The Three “C”s of Leadership

The British Army has been providing courses on leadership development at Sandhurst since 1812 when it was recognised that leading men into battle required more than an aristocratic background. I was at a leadership seminar there recently where the commandant was reflecting on what they saw as the criteria for leadership.
He summarised them as the three “C” s – Courage, Capability and Character. It is interesting to reflect on how well these map directly onto leadership in a business context.

Courage.
Although not generally asked to put their lives on the line – being a leader requires courage. It can be difficult to hold the line on an unpopular initiative, or to move well outside a comfort zone to take on new challenges. One definition of courage is “to act in accordance with one’s beliefs, especially in the face of strong opposition” and this is critical for a leader to ensure that they can remain consistent and keep an activity – and a team – focussed on the overall objective. Sometimes, a leader may have to maintain a distance from colleagues – this can be very lonely and takes courage to live with the realities of leadership challenges without the ability to share the load.

Capability.
To be credible as a leader, the nature of the task being undertaken must be understood and the leader be seen to be adding real value – either directly based on their experience in that field – or indirectly through their ability to motivate and aspire the team. Intelligence, communication skills and creativity are all factors which contribute to the ability of the leader to add value – and to be seen to be doing so by the team and other stakeholders.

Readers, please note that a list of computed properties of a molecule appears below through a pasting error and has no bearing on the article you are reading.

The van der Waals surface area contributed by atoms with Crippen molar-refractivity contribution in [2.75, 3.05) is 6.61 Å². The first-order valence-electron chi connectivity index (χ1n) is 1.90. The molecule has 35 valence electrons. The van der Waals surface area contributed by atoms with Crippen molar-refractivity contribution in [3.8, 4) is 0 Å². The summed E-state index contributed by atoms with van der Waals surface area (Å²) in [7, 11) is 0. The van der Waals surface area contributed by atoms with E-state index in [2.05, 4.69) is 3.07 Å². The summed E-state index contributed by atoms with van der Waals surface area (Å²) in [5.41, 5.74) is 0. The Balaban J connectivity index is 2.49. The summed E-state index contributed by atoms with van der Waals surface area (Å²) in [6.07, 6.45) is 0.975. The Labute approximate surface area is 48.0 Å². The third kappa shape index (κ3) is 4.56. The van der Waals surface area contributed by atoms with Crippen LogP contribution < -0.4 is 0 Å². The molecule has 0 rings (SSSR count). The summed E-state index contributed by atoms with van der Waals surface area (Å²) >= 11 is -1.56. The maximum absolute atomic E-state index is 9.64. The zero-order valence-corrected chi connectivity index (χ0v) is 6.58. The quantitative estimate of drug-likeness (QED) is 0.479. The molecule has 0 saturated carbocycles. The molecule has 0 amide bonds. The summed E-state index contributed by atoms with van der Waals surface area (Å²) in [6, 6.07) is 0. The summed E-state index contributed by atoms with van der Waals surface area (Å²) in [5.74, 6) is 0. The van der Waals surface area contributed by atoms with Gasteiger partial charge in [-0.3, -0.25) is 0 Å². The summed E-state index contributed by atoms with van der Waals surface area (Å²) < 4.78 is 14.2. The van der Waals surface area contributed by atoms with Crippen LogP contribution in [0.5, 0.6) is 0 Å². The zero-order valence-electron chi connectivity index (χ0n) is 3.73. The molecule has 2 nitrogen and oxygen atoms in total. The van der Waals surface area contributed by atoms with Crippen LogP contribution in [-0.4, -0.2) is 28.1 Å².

Character.
This is perhaps the broadest and most interesting topic. At Sandhurst, there is a very thorough selection school which tests courage and capability but which is particularly focussed on character. There are several aspects to this including openness, self-confidence, self-awareness and resilience – but perhaps the most important is integrity. I’ll come back to this in a later post.

An exercise: how well does this model map onto how you assess people for leadership roles? What would be the aspects of character that you would look for – and which are the most important?

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